Seth Parker is considered a terrorist by the FBI and is credited with many unusual deaths in Southern California. A man who cut the beaks off of pelicans is found dead and lipless. Another man who ran a dog fighting ring is found torn apart by his own dogs. Two boys who posted a YouTube video of themselves blowing up cats are missing, and no one expects to find them in one piece.
When Parker kills two poachers in the Mojave Desert for shooting burros, he falls into Frank Flynn’s orbit. The problem is that Flynn sympathizes with Parker more than he should. Because of this connection and his intimate knowledge of the desert, Flynn seems able to anticipate Parker's next moves, though he is always one step behind.
With the opening of Sand Canyon, Flynn finds himself in the awkward position of having to protect an exclusive hunting resort. He’ll have to come to terms with this duty, if he's to stay alive.
David Sundstrand’s second novel gives more incredible descriptions of the desert and a riveting story.
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David Sundstrand was a longshoreman, a soldier, a railroad brakeman, and served in the United States Merchant Marine before going to college on the G.I. Bill to study English literature. He liked being a student almost as much as being a ne'er-do-well and might have stayed in college permanently were it not for the constraints of having to make a living. After many years of teaching English in high school and college, he decided to change hats and write something himself. He lives in Reno, Nevada, with his wife, Jacquelyn, two dogs, and a cat.Excerpt. © Reprinted by permission. All rights reserved.:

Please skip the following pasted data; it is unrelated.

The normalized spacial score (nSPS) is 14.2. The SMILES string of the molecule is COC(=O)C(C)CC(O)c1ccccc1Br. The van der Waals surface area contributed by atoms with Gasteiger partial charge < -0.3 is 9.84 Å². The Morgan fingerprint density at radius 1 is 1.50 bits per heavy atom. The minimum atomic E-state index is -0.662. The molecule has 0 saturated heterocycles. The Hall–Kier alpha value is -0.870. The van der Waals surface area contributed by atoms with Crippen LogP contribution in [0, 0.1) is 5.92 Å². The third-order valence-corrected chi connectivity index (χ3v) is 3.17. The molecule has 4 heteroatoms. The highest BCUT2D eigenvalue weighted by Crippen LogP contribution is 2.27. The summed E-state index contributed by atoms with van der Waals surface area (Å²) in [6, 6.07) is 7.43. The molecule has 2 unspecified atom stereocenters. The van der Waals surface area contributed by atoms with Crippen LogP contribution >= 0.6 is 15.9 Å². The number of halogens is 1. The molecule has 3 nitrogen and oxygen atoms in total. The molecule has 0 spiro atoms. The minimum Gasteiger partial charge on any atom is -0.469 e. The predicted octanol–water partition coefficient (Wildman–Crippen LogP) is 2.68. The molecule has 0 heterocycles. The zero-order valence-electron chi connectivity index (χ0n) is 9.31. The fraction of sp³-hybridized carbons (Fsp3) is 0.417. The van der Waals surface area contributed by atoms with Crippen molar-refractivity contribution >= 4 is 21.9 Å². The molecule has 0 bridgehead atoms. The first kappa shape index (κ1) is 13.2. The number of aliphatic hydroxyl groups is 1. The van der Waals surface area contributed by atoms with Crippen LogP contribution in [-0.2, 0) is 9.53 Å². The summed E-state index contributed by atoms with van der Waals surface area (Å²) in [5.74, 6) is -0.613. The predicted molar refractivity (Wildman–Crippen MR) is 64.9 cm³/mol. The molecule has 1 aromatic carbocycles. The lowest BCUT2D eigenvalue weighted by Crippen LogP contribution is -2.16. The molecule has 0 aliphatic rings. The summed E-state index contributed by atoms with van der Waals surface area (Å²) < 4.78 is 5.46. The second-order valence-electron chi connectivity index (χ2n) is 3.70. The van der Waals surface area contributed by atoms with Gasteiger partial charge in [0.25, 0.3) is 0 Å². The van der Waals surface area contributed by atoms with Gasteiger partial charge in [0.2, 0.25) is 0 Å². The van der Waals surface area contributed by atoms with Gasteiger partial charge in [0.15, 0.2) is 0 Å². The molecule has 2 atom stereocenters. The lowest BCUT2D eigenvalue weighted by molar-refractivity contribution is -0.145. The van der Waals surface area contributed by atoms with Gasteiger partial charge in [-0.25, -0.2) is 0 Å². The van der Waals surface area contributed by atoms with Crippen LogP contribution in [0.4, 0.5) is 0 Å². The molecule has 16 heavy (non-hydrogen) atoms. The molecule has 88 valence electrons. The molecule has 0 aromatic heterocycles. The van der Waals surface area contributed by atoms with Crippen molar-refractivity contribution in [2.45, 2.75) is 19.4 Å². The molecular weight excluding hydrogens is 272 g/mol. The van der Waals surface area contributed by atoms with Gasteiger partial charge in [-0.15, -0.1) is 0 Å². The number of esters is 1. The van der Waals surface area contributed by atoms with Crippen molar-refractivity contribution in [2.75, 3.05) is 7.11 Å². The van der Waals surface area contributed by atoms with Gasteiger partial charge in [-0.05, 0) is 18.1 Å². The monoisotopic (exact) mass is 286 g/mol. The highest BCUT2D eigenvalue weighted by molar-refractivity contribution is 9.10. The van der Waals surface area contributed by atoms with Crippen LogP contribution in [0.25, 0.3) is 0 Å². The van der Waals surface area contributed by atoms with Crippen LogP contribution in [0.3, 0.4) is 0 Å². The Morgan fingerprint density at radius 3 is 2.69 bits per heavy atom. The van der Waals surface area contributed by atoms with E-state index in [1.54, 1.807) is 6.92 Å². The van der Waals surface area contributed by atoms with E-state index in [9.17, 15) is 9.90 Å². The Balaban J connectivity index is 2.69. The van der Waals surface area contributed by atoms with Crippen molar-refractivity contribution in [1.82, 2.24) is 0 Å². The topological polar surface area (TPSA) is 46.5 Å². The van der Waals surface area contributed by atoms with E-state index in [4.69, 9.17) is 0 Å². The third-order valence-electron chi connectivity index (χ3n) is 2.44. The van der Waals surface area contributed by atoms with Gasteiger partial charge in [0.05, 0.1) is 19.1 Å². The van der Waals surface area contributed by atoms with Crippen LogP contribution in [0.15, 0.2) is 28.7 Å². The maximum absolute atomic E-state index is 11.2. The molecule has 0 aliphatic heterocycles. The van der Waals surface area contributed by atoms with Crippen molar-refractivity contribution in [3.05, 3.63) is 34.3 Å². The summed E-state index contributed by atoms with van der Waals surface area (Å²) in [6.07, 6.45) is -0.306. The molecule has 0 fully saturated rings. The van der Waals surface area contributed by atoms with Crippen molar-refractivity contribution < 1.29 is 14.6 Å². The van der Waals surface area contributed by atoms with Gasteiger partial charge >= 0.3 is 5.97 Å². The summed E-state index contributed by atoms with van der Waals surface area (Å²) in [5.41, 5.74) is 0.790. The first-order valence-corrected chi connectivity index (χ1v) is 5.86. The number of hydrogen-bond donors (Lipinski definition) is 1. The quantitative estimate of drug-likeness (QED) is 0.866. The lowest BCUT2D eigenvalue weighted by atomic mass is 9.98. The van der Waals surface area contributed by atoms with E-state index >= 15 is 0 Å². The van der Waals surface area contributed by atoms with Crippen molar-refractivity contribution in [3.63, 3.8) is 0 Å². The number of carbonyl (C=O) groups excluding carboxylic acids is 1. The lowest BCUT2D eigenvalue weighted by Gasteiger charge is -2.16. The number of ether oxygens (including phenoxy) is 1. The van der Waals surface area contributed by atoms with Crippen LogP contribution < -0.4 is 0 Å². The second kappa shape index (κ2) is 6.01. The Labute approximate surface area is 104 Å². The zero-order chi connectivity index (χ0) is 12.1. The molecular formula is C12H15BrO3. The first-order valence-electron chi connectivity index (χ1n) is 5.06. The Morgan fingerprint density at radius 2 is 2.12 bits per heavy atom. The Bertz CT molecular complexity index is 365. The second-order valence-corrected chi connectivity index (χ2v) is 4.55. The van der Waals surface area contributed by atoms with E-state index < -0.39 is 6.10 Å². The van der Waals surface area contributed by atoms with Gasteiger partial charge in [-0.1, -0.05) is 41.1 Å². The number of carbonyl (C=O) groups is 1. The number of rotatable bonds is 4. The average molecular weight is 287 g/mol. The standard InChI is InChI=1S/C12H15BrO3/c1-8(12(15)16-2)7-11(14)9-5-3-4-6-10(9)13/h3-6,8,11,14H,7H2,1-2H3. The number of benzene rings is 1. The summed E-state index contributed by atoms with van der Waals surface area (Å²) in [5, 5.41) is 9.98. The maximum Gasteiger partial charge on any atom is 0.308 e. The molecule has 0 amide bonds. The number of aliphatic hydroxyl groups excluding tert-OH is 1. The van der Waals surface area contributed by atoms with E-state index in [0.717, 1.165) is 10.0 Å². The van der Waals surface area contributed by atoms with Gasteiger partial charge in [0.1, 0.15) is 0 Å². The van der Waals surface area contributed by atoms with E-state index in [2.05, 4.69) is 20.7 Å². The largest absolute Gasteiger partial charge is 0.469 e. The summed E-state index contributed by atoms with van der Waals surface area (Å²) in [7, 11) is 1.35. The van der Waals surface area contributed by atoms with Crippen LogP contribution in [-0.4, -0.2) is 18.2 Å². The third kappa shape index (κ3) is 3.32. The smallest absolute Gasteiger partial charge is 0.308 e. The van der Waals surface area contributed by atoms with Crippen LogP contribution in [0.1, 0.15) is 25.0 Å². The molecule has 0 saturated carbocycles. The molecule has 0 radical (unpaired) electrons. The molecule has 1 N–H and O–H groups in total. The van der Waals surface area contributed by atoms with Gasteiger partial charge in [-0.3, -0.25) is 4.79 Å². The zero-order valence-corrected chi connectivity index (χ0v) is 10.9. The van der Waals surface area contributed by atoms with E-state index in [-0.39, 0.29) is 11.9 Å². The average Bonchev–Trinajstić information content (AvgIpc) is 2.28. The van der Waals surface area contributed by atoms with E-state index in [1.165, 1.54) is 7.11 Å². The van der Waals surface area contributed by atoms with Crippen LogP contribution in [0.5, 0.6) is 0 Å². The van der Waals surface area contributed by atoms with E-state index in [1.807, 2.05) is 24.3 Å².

Chapter OneThis time the dead animals were in human form. Frank Flynn stood on the side of the hill and looked across the Joshua tree flats at the place Lieutenant Dewey had described as the site of the murders. The crime scene investigators had come and gone, removing the bodies, the Jeep Wrangler, and the clues; not much in the way of clues. Dewey had said nothing had been found that pointed to the shooter or shooters. That's why he'd asked Frank to look around, that and the grudging admission that Frank was really a part of law enforcement. Asking for help was an apology of sorts for past slights. From the way Lieutenant Dewey had described the murder scene, one poacher, the one with the rifle, had been hit in the back of the head with a high-speed round that had taken away a quarter of his face and blown out the upper cheekbone and left eye. If the forensics people were able to find anything, Flynn would bet on bits of silver or lead from an expanding round, probably the same kind of round that had killed the burros. He looked back at the road and beyond. The killer of men had hit the killer of burros in the back of the head, which meant that Frank was looking out over the part of the desert where the shooter had waited in ambush. A low outcropping of caprock ran along the crest of the far hill. It was a perfect place from which to take life without being detected, a sniper position. Flynn picked out a high spot that was in line with where the Jeep had been and started down the slope to the road, keeping the rocks as a reference point. When he reached the outcropping, he turned to look back at the murder site. The dark volcanic ridge commanded a view of the Saline Valley Road, from where the road cut through the caprock down to the dry wash that divided the two hills and up the far side. It was about six hundred yards before the ground dropped away onto the plateau. The killer had been skillful or lucky. Frank walked the ridgeline back to the road, a distance approaching two hundred yards, without seeing so much as a footprint. Returning to the beginning of his search, he moved along the ridge away from the road. He hadn't gone more than fifty feet when he spotted an empty brass shell casing, glinting in the afternoon sun. Frank kept to the rocks so he wouldn't create tracks or disturb the scene. If there was a scene, it didn't amount to much. Two depressions in the sandy soil at the base of a gently sloping rock face were the only telltales of human activity. At this point along the ridge, a shooter could take a prone position and be as good as invisible from the road. Frank lay down on the rock and placed his elbows as if holding a rifle. Sighting along the imaginary barrel, he found himself looking at the murder site. Only problem, he kept slipping backward down the smoothness of the rock face, until his toes dug into the sand near the cup-shaped depressions where the toes of the shooter's boots must have been. He pushed up. The shooter had to be six or seven inches taller than Frank, a very tall person. He scanned the ground. Nothing he could call footprints, but there were some foot-sized disturbances taking a path across the desert toward Hunter Mountain. A trail-wise killer. He'd wrapped his feet so there wouldn't be any identifiable tracks. Frank examined the shell casing, a .270. One shell casing, two corpses. The killer missed picking up the empty from the first shot. Oddly careless. Frank picked up the empty shell by inserting a twig in the opening where the slug and powder had been and slid it into a plastic bag. The second casing was probably still in the rifle. Something about the killer's actions made him uneasy. He'd have to take a run over to Hunter Mountain. Probably wouldn't find a thing. Oh yeah, and he'd better get in touch with Lieutenant Dewey and give him the empty shell casing from the .270, nice .at trajectory, perfect for popping poachers. He felt the corners of his mouth lift into a smile. Three days earlier, Frank had discovered a wounded burro and her foal not far from the site of the murders. He had ended the jenny's suffering by putting a .45 round into her head as she struggled to lift herself from the sandy soil. His attempts to catch the orphaned foal had been futile, a circular chase; the foal had kept a fixed distance between Frank and the lifeless jenny. There was no way to catch it by himself. He'd had to temporarily abandon the foal until he could come back. He'd returned the following day with Molly Shannon, a BLM biologist who shared Frank's affection for the clever creatures, hoping that the foal would still be alive. It had worked out about the way things work out—without resolution. He and the biologist had found no sign of the burro foal. They assumed it was probably dead. Wandered off to be eaten by your neighborhood coyotes. Later a spiraling column of vultures had shown them where another adult burro lay decomposing in the summer heat. Frank was somehow relieved by this animal's death because it meant the foal might still be alive. There was still a chance to save it. If he couldn't save the foal, he was determined to catch the poachers. The burro killings in the Mojave triggered a burning anger. Frank hated the mindless cruelty. The gun nuts were on a rampage, coming into the desert for a weekend of random slaughter, killing things for the pure joy of it. If there were a way to run the poachers down, he would spare no effort. He'd returned later with a metal detector to see if he could find the spent slugs in the corpse, something tangible he could send to the forensics lab in Ashland, Oregon, that would make him feel better. He had met with no success. As he made his way back to the road with his bagged .270 brass, he considered the death of the two poachers with grim satisfaction. Someone had decided to even things out. The late afternoon sun was approaching the back wall of the Sierra Nevada. Soon the high plateau country would be washed in shades of flaming gold before plunging into the deep blues of night. A line of poetry ran through his head, "Though every prospect pleases and only man is vile." He was angrier than he knew. Excerpted from SHADOWS of DEATH by David Sundstrand